Arizona May Follow Indiana’s Lead with New Agency

Get rid of the Department of Commerce. Move away from politics to policy. Create a new public-private agency that is squarely focused on job creation and economic development efforts. Indiana did it earlier this decade. Arizona’s plan sounds similar.

Gov. Jan Brewer plans to issue an executive order within the next month that will allow her to move ahead with a plan to create a quasi-public agency that will eventually replace the Arizona Department of Commerce.

Brewer first proposed abolishing the department in mid-April, saying the move was key to boosting the state’s economic-development efforts, including attracting and retaining business, growing jobs and competing in the global economy.

She wanted the Legislature to authorize her changes, but lawmakers adjourned before that happened.

It’s not clear exactly how much authority Brewer has to move ahead on her own, but her staff said this week that a legal analysis suggests the governor could use her powers to create the new authority, put in place its 15-member board of directors, establish parts of its budget and begin efforts to target new business and jobs.

Other aspects, including dissolving the Department of Commerce, would take legislative action; lawmakers aren’t expected to reconvene until January.

"We’re in the drafting phase now," Brewer spokesman Paul Senseman said. "We think we can do quite a bit. . . . We can do most of it this way."

Republican legislative leadership said Wednesday that they were not aware of the governor’s plans, although both Senate President Bob Burns, R-Peoria, and House Majority leader John McComish, R-Phoenix, indicated there was "broad acceptance" that the Department of Commerce needed to be revamped.

Arizona Could Be Going Nookyular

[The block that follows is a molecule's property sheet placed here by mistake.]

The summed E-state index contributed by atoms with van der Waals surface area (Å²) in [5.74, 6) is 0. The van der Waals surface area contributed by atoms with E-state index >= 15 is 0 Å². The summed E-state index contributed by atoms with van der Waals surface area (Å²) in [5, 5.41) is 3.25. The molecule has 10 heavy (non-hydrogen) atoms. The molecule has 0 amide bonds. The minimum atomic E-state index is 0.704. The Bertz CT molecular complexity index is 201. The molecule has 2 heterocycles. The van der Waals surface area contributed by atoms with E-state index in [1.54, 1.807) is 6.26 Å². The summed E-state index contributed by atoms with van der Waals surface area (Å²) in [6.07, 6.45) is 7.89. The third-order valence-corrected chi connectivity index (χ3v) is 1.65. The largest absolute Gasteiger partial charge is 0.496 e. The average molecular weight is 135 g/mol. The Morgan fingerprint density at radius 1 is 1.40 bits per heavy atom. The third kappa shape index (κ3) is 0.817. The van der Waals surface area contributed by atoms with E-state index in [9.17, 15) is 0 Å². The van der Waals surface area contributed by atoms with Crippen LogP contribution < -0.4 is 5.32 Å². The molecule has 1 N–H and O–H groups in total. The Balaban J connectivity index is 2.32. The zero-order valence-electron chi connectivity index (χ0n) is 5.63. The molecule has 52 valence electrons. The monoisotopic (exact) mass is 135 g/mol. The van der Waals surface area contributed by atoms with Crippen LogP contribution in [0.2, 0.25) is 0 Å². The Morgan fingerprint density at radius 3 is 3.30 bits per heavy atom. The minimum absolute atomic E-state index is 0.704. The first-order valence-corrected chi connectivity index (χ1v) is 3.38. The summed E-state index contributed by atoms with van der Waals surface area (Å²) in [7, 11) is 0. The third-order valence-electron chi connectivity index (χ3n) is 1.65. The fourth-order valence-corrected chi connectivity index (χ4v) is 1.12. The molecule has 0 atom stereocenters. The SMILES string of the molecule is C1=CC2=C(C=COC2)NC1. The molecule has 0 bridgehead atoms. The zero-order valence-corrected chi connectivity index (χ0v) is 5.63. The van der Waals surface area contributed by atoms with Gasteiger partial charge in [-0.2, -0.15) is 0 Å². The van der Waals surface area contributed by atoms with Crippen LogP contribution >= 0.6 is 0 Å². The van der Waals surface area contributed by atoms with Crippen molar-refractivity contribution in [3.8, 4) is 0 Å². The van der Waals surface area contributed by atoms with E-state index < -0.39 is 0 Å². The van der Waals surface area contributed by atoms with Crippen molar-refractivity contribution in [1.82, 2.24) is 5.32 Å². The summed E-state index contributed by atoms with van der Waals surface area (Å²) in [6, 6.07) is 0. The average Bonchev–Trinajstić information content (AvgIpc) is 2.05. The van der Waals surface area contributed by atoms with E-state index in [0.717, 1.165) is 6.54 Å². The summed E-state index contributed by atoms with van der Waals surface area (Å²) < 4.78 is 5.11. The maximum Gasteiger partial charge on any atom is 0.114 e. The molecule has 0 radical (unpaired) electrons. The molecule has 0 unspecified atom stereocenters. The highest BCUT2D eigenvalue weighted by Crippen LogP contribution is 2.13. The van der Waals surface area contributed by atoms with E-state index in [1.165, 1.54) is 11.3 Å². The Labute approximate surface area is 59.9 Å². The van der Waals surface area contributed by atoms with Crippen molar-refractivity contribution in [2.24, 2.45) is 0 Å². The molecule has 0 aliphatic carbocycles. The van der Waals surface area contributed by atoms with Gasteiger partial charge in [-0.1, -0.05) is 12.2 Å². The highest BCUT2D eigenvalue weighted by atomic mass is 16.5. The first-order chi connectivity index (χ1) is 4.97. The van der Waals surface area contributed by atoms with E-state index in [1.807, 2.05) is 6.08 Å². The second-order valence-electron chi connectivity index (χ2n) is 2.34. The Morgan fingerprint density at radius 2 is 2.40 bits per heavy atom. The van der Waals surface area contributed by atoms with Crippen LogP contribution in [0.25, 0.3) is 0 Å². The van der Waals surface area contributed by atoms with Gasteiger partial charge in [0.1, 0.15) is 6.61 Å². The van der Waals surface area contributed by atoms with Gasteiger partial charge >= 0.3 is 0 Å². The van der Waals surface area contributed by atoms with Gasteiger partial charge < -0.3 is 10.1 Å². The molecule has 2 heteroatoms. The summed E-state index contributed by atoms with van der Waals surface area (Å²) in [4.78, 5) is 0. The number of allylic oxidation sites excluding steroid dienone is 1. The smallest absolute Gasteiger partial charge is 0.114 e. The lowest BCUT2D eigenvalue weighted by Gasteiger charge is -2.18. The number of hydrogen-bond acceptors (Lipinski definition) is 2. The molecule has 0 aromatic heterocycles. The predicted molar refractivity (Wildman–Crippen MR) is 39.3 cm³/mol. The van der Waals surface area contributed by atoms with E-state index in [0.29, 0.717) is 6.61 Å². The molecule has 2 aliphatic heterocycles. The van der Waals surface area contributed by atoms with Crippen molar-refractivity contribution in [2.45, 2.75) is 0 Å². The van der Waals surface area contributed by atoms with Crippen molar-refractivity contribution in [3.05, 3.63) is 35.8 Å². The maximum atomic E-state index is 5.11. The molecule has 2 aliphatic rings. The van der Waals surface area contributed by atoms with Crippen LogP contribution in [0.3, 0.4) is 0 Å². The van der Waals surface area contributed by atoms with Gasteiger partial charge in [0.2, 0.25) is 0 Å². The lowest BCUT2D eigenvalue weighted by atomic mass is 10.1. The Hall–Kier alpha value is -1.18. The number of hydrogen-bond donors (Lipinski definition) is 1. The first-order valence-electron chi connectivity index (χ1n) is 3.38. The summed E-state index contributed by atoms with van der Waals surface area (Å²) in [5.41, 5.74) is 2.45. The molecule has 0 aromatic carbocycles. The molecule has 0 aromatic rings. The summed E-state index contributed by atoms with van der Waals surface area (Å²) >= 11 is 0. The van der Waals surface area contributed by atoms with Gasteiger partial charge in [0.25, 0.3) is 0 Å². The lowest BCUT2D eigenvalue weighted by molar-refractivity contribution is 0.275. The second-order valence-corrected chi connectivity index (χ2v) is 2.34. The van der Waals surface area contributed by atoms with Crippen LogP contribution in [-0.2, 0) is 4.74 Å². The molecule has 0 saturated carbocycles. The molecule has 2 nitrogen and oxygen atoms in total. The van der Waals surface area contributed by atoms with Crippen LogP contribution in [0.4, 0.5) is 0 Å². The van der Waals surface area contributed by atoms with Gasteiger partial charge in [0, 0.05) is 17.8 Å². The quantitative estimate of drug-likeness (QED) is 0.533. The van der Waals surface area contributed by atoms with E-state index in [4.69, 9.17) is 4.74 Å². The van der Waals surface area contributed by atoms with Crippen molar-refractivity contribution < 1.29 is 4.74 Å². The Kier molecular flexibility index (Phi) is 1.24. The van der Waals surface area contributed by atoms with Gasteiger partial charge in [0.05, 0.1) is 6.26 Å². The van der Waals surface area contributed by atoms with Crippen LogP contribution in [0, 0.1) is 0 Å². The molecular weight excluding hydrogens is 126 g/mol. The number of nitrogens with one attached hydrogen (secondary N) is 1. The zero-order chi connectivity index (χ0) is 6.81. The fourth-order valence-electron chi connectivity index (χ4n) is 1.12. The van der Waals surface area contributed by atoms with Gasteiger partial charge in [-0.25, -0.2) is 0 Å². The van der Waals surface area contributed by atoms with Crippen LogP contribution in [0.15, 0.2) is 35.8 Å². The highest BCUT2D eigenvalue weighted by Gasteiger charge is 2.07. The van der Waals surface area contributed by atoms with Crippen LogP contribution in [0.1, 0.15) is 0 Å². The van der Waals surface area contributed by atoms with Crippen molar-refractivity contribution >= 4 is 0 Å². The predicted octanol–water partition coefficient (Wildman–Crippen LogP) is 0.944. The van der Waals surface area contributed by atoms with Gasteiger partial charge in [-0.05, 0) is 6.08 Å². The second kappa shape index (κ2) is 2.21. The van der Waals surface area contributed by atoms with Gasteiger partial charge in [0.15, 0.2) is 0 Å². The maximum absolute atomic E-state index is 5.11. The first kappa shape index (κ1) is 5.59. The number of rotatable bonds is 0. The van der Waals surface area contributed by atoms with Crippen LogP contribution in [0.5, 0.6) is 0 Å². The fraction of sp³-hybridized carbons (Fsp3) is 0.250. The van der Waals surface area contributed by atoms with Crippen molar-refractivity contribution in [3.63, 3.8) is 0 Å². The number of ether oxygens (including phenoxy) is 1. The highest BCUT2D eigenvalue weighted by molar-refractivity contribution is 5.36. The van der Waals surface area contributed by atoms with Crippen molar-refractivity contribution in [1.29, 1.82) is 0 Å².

Forgive me. I allowed a certain former President to draft the headline.

Arizona Gov. Jan Brewer spoke about Arizona’s economic future last week, offering her contention that the Grand Canyon State should strive to become an energy hub. Like many states, she suggested Arizona focus on renewable energy. Additionally, however, she sees nuclear as a "cornerstone" option for the future.  

Republican Gov. Jan Brewer says Arizona’s economic future may hinge on making the state a hub for renewable- and nuclear-energy development that can both power the state and drive job creation.

Speaking Tuesday in Phoenix at a gathering of the Business Summit of the West, Brewer laid out what she called "a vision for Arizona’s second century." It’s one that leans heavily on the production of wind, solar and other leading-edge technologies as she looks to position the state as a leader in green energy.

Brewer also said it’s time to revisit an older power source: nuclear.

"Let there be no doubt. Let there be no mistake. Let there be no mischaracterization: I’m a strong advocate for the development of more nuclear energy in Arizona," Brewer told the conference of elected officials and business leaders at the Arizona Biltmore Resort and Spa. "Nuclear power is at the cornerstone of our clean-energy future."

Her words come two decades after the completion of the state’s Palo Verde Nuclear Generating Station. The triple-reactor plant 50 miles west of downtown Phoenix was the nation’s last such facility to come online.

Despite a few horrific accidents in the past, nuclear power is making a comeback as a low-emission energy alternative due to many safety improvements in the past few decades.